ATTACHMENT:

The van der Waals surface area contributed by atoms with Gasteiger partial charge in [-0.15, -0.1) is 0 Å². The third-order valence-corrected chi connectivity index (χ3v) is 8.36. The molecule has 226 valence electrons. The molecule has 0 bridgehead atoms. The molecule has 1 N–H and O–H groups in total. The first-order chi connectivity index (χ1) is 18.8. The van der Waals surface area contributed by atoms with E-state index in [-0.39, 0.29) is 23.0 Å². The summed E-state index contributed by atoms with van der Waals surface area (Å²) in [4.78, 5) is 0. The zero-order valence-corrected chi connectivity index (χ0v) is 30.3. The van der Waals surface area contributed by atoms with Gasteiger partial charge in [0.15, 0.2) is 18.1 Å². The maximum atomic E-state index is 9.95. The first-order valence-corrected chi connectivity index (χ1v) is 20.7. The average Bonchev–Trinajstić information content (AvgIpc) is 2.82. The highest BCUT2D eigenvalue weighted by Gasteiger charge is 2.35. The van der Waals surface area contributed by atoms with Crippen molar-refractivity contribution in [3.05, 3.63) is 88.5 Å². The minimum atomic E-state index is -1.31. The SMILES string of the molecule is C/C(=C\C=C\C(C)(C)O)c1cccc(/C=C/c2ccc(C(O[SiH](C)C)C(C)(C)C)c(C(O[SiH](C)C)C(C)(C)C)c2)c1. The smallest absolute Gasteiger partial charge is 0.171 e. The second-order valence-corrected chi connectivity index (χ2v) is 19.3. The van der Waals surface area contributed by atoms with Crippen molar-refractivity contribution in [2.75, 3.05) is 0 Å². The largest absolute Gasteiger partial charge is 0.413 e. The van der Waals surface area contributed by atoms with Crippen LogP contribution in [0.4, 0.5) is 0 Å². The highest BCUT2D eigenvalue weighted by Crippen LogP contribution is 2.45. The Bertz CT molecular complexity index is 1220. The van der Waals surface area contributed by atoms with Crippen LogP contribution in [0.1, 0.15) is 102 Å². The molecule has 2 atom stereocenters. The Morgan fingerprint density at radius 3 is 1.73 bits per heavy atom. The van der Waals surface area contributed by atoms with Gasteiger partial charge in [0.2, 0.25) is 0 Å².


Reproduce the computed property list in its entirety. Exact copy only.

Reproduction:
The van der Waals surface area contributed by atoms with Gasteiger partial charge in [-0.15, -0.1) is 0 Å². The third-order valence-corrected chi connectivity index (χ3v) is 8.36. The molecule has 226 valence electrons. The molecule has 0 bridgehead atoms. The molecule has 1 N–H and O–H groups in total. The first-order chi connectivity index (χ1) is 18.8. The van der Waals surface area contributed by atoms with E-state index in [-0.39, 0.29) is 23.0 Å². The summed E-state index contributed by atoms with van der Waals surface area (Å²) in [4.78, 5) is 0. The zero-order valence-corrected chi connectivity index (χ0v) is 30.3. The van der Waals surface area contributed by atoms with Gasteiger partial charge in [0.15, 0.2) is 18.1 Å². The maximum atomic E-state index is 9.95. The first-order valence-corrected chi connectivity index (χ1v) is 20.7. The average Bonchev–Trinajstić information content (AvgIpc) is 2.82. The highest BCUT2D eigenvalue weighted by Gasteiger charge is 2.35. The van der Waals surface area contributed by atoms with Crippen molar-refractivity contribution in [3.05, 3.63) is 88.5 Å². The minimum atomic E-state index is -1.31. The SMILES string of the molecule is C/C(=C\C=C\C(C)(C)O)c1cccc(/C=C/c2ccc(C(O[SiH](C)C)C(C)(C)C)c(C(O[SiH](C)C)C(C)(C)C)c2)c1. The smallest absolute Gasteiger partial charge is 0.171 e. The second-order valence-corrected chi connectivity index (χ2v) is 19.3. The van der Waals surface area contributed by atoms with Crippen molar-refractivity contribution in [2.75, 3.05) is 0 Å². The largest absolute Gasteiger partial charge is 0.413 e. The van der Waals surface area contributed by atoms with Crippen LogP contribution in [0.4, 0.5) is 0 Å². The highest BCUT2D eigenvalue weighted by Crippen LogP contribution is 2.45. The Bertz CT molecular complexity index is 1220. The van der Waals surface area contributed by atoms with Crippen LogP contribution in [0.1, 0.15) is 102 Å². The molecule has 2 atom stereocenters. The Morgan fingerprint density at radius 3 is 1.73 bits per heavy atom. The van der Waals surface area contributed by atoms with Gasteiger partial charge in [0.2, 0.25) is 0 Å².